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From dead time to living time

A journalist, Amelia Lester, whose writing I appreciate, recently wrote: “An appealing thing about podcasts is that they can fill dead time – doing the dishes, walking to and from an appointment….”.

And it set me thinking. What isdead time’? And why do we need to fill it?

I know that I certainly try and fill every available moment with something. No matter where I am or what I’m doing, I seldom give myself a moment to just BE – to fully engage in the here/now. I watch TV while I eat; I read in the bath; I check my messages while I walk; and I listen to talking books while I drive. And then there’s the eternal (infernal?) Facebook. I’m driven to check that out at any given moment.

But why? Why is it necessary to always have my mind occupied? I know, for example, that some of my best meditational moments have come while I was engaged physically, without the need for input into my mind: painting a wall, say. Or chopping wood. Or dancing. I have allowed a clear space to exist so that I could simply BE.

There have been many successful results from this, including being able to focus better on what I’m doing. But one of the largest rewards for me has been the ability to better manage my stress levels.

I think that, in terms of stress management we don’t value enough simply doing ‘nothing’. We appear to live such busy lives these days, with multiple distractions, stimulations, and inputs. How often do we give ourselves the opportunity to just do nothing? To simply be, without the need to look at or listen to something? I’ll bet it’s very rarely for you too.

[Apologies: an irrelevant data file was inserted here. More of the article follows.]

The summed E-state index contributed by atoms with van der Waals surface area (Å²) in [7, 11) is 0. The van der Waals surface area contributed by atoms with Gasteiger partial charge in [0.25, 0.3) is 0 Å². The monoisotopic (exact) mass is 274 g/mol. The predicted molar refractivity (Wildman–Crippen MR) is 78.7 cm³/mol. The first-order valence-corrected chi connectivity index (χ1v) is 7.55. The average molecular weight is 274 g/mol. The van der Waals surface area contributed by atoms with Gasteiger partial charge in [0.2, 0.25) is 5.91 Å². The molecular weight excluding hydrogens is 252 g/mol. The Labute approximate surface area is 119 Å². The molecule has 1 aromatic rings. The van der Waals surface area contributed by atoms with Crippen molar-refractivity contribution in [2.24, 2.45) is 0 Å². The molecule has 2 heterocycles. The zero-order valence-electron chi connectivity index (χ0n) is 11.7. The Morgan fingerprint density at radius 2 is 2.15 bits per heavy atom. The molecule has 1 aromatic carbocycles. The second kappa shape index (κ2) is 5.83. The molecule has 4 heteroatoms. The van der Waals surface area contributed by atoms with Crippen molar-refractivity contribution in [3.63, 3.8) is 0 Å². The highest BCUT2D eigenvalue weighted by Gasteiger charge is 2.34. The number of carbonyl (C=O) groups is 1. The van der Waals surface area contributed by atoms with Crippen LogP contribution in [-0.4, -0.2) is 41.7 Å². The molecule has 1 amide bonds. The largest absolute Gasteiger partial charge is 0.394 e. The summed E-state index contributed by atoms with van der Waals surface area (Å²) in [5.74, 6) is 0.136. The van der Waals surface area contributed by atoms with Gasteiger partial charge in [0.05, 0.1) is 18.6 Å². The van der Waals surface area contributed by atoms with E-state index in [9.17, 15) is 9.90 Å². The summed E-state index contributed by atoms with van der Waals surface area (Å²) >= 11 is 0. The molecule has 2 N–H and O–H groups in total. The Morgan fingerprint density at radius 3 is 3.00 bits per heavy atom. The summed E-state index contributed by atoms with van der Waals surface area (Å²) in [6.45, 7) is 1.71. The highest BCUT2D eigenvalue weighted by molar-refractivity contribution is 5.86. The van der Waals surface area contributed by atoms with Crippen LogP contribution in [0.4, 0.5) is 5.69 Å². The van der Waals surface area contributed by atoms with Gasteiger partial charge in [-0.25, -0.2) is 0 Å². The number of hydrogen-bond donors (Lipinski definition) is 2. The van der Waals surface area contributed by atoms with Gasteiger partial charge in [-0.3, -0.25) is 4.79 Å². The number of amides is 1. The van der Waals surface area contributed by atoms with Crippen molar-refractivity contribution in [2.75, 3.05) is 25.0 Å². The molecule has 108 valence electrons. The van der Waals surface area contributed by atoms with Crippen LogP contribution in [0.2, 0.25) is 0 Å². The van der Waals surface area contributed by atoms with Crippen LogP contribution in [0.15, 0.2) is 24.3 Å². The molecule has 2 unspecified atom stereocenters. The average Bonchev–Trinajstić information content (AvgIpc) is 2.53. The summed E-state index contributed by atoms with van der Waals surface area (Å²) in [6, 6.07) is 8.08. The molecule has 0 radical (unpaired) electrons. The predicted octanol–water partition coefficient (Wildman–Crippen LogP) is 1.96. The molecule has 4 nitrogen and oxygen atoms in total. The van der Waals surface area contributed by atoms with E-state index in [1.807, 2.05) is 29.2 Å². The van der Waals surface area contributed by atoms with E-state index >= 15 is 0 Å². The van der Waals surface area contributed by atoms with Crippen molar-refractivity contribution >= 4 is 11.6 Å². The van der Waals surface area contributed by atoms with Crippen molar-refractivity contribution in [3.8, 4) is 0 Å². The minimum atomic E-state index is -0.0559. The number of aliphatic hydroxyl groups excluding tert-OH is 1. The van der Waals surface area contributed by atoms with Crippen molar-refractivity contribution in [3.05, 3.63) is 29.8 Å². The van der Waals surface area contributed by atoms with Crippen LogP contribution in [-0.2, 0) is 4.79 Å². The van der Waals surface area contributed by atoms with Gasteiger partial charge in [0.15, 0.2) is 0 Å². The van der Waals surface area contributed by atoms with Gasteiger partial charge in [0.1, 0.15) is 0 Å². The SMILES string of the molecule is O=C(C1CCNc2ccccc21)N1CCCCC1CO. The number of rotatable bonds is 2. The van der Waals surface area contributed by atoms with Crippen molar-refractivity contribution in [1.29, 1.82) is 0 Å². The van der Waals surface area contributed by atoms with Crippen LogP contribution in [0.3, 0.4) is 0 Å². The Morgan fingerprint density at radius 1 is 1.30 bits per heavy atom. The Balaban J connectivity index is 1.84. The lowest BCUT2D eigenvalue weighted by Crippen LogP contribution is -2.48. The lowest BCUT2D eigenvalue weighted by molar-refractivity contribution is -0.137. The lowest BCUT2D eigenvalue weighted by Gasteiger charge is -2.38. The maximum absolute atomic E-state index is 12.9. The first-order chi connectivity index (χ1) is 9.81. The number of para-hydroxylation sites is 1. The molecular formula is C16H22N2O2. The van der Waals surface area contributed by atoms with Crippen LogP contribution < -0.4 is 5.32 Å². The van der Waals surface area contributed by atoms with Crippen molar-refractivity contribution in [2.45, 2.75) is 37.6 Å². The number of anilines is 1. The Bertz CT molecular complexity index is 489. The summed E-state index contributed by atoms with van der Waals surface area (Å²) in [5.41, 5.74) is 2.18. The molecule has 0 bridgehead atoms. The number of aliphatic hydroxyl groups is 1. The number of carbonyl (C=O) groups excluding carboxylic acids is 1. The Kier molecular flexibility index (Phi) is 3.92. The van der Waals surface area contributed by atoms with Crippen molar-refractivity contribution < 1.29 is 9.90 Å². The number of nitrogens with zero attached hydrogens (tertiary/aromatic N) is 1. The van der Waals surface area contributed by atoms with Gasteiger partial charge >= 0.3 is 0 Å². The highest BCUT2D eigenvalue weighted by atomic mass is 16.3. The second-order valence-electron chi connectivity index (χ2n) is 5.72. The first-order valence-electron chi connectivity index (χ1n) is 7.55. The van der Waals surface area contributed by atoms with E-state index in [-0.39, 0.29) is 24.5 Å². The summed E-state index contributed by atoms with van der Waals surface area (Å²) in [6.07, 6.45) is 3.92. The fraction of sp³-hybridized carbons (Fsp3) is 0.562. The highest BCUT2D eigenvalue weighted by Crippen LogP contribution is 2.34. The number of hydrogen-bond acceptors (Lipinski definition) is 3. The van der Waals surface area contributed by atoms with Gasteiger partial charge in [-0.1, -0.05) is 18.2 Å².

In his book In Praise of Idleness the British philosopher Bertrand Russell wrote “Like most of my generation, I was brought up on the saying: ‘Satan finds some mischief for idle hands to do.’ Being a highly virtuous child, I believed all that I was told, and acquired a conscience which has kept me working hard down to the present moment”.

The fact is that we have mostly forgotten how to relax.

Amelia Lester also wrote: “I’ve started to realise, though, that letting the mind occasionally wander without voices is important to my mood.”

Stress management is extremely important to our general health. But there are additional benefits that we might usefully consider: Giving our minds an occasional break can be highly beneficial in increasing our creativity. And, beyond that, just BEing is precisely what meditation is all about.

Consider what the Welsh poet W. H. Davies, in his poem Leisure, wrote:

“…A poor life this if, full of care, We have no time to stand and stare”

In other words, occasionally, Don’t Just Do Something. Sit There.

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